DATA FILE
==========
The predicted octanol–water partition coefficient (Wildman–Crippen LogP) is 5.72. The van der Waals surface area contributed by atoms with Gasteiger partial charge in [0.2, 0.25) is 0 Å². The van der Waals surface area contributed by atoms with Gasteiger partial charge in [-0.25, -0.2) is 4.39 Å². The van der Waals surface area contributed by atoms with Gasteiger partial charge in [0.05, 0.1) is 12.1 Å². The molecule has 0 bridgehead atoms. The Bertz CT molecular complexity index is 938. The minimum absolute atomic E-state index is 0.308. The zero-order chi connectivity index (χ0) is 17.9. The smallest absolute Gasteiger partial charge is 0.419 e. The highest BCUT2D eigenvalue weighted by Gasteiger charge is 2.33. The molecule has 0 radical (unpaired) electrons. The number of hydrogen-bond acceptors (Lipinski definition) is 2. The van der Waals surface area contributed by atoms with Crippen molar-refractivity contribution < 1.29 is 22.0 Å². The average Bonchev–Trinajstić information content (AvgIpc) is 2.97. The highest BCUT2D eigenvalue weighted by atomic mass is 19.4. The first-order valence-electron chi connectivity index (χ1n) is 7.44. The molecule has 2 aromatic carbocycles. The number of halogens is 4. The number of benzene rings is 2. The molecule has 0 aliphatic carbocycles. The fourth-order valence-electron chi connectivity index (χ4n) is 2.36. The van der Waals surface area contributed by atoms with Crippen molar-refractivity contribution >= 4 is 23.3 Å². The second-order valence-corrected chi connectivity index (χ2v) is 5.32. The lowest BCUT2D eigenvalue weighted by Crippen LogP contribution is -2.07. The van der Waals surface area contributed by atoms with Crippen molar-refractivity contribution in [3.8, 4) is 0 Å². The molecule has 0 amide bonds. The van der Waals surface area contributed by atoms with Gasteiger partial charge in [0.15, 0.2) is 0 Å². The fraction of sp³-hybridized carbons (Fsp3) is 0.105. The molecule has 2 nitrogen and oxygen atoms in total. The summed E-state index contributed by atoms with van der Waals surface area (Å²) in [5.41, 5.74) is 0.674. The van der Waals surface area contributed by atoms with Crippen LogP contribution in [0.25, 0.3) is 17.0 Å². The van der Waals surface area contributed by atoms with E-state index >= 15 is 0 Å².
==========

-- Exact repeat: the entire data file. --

The predicted octanol–water partition coefficient (Wildman–Crippen LogP) is 5.72. The van der Waals surface area contributed by atoms with Gasteiger partial charge in [0.2, 0.25) is 0 Å². The van der Waals surface area contributed by atoms with Gasteiger partial charge in [-0.25, -0.2) is 4.39 Å². The van der Waals surface area contributed by atoms with Gasteiger partial charge in [0.05, 0.1) is 12.1 Å². The molecule has 0 bridgehead atoms. The Bertz CT molecular complexity index is 938. The minimum absolute atomic E-state index is 0.308. The zero-order chi connectivity index (χ0) is 17.9. The smallest absolute Gasteiger partial charge is 0.419 e. The highest BCUT2D eigenvalue weighted by Gasteiger charge is 2.33. The molecule has 0 radical (unpaired) electrons. The number of hydrogen-bond acceptors (Lipinski definition) is 2. The van der Waals surface area contributed by atoms with Crippen molar-refractivity contribution < 1.29 is 22.0 Å². The average Bonchev–Trinajstić information content (AvgIpc) is 2.97. The highest BCUT2D eigenvalue weighted by atomic mass is 19.4. The first-order valence-electron chi connectivity index (χ1n) is 7.44. The molecule has 2 aromatic carbocycles. The number of halogens is 4. The number of benzene rings is 2. The molecule has 0 aliphatic carbocycles. The fourth-order valence-electron chi connectivity index (χ4n) is 2.36. The van der Waals surface area contributed by atoms with Crippen molar-refractivity contribution >= 4 is 23.3 Å². The second-order valence-corrected chi connectivity index (χ2v) is 5.32. The lowest BCUT2D eigenvalue weighted by Crippen LogP contribution is -2.07. The van der Waals surface area contributed by atoms with Crippen molar-refractivity contribution in [3.8, 4) is 0 Å². The molecule has 0 amide bonds. The van der Waals surface area contributed by atoms with Gasteiger partial charge in [0.15, 0.2) is 0 Å². The fraction of sp³-hybridized carbons (Fsp3) is 0.105. The molecule has 2 nitrogen and oxygen atoms in total. The summed E-state index contributed by atoms with van der Waals surface area (Å²) in [5.41, 5.74) is 0.674. The van der Waals surface area contributed by atoms with Crippen LogP contribution in [0.25, 0.3) is 17.0 Å². The van der Waals surface area contributed by atoms with E-state index >= 15 is 0 Å².